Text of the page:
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The 3 Big Chinese “De”s: Part 3 - 地 (de)


In our last two posts in this series, we covered the use of 的 (de), which can be used to indicate possession or a description of something, as well as 得 (de), which is used as a verb modifier, a potential complement or to make comparisons.

If you missed those blog posts, you check out the one on 的 (de) here, and the second one covering 得 (de) right here

In this post, we’ll be covering the FINAL “de” that you’ll encounter, and that’s 地 (de). It’s probably the least frequent “de” that’s used, BUT people do use it, so it’s good to know. 

The good news is that we have a suffix in English that has a SUPER similar function to the way 地 (de) is used in Chinese, and there’s only one way to use it!

This super handy infographic breaks down all three “de”s that we covered, and their functions with examples, so save it to your device for reference, or download it as a pdf here!

** If you're just starting to learn Chinese and this is a little too advanced for you, check out our Beginner Conversational Course, starting here with Lesson 1!

“De” Number 3: 地 (de)

This “de” is used to link adjectives with verbs.

To differentiate 地 (de) from the two other “de”s, you can call it the 土也地 (tǔ yě dì). Much like we saw with 的 (de) which is referred to as 白勺的 (bái sháo de), 地 (de) is also referred to by its radicals. 土 (tǔ) + 也 (yě) = 地 (de) - see it?

Please note, the character of this new “de” can also be pronounced as 地 (dì), meaning “ground” when used as a noun. So, to remember it, you can also think of it as the “地地 (dì de)” - the “ground” de.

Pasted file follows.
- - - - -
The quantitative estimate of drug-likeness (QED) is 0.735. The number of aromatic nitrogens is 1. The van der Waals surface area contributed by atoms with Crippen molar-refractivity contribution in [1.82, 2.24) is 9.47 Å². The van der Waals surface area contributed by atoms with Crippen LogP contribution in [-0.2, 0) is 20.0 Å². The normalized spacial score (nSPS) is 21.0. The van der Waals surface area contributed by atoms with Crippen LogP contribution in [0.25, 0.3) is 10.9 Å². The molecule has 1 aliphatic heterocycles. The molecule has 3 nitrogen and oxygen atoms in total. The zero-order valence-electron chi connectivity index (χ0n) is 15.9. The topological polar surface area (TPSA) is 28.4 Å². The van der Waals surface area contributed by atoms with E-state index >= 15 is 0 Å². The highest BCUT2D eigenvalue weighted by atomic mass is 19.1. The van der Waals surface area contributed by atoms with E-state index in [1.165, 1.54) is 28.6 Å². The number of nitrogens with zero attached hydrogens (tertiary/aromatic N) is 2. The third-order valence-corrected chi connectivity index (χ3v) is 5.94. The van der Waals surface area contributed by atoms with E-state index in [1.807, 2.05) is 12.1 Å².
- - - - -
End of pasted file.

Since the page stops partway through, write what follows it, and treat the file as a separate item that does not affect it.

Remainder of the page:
The One and Only Way to Use “地 (de)”

This 地 (de) is great because there’s only one way it’s used grammatically, and it’s SUPER similar to English. It’s used to turn an adjective into an adverb, to describe a verb, similar to the suffix “-ly” in English.

The structure is: 

adjective + 地 (de) + verb

Let’s see some examples:

  • 她急急忙忙地出去了 (tā jí jí máng máng de chū qu le)。- She went out in a hurry.
  • 他慢慢地走过来了 (tā màn màn de zǒu guo lai le)。- He walked over slowly.
  • 他认真地工作 (tā rèn zhēn de gōng zuò)。- He works hard.
  • 小朋友开心地笑 (xiǎo péng you kāi xīn de xiào)。- The little kid was smiling happily. 
  • 小狗大声地叫 (xiǎo gǒu dà shēng de jiào)。- The puppy barked loudly.

地 (de) vs. 得 (de):

You may be thinking that 地 (de) and 得 (de) bear some resemblance, right? While 地 (de), which describes an action, DOES have some similarity to the 得 (de) that’s used to comment on an action, they’re NOT the same, since they’re fundamental function is different.

Check these two sentences out to see the difference: 

他积极地回答 (tā jī jí de huí dá) - He ACTIVELY answered. 
(Here, we have an adverb for the verb “to answer” - we’re modifying the adjective 积极 (jī jí) with 地 (de).)

他回答得很积极 (tā huí dá de hěn jī jí) - He answered (in an) ACTIVE (way). 
(Here, we have a description of how the verb “to answer” is done - we’re modifying the verb 回答 (huí dá) with 得 (de).)

If you’d like to learn more about the use of 地 (de), we cover it in this lesson


That’s it for the Three “De”s in Chinese blog series! While the three “de”s can seem daunting, they each have their own grammatical role, which will become clearer over time! 

The more you hear these “de”s used, and use them yourself, the more intuitive their functions will feel. Make sure you bookmark all three of the blog posts in this series and then try using these “de”s with your Chinese friends!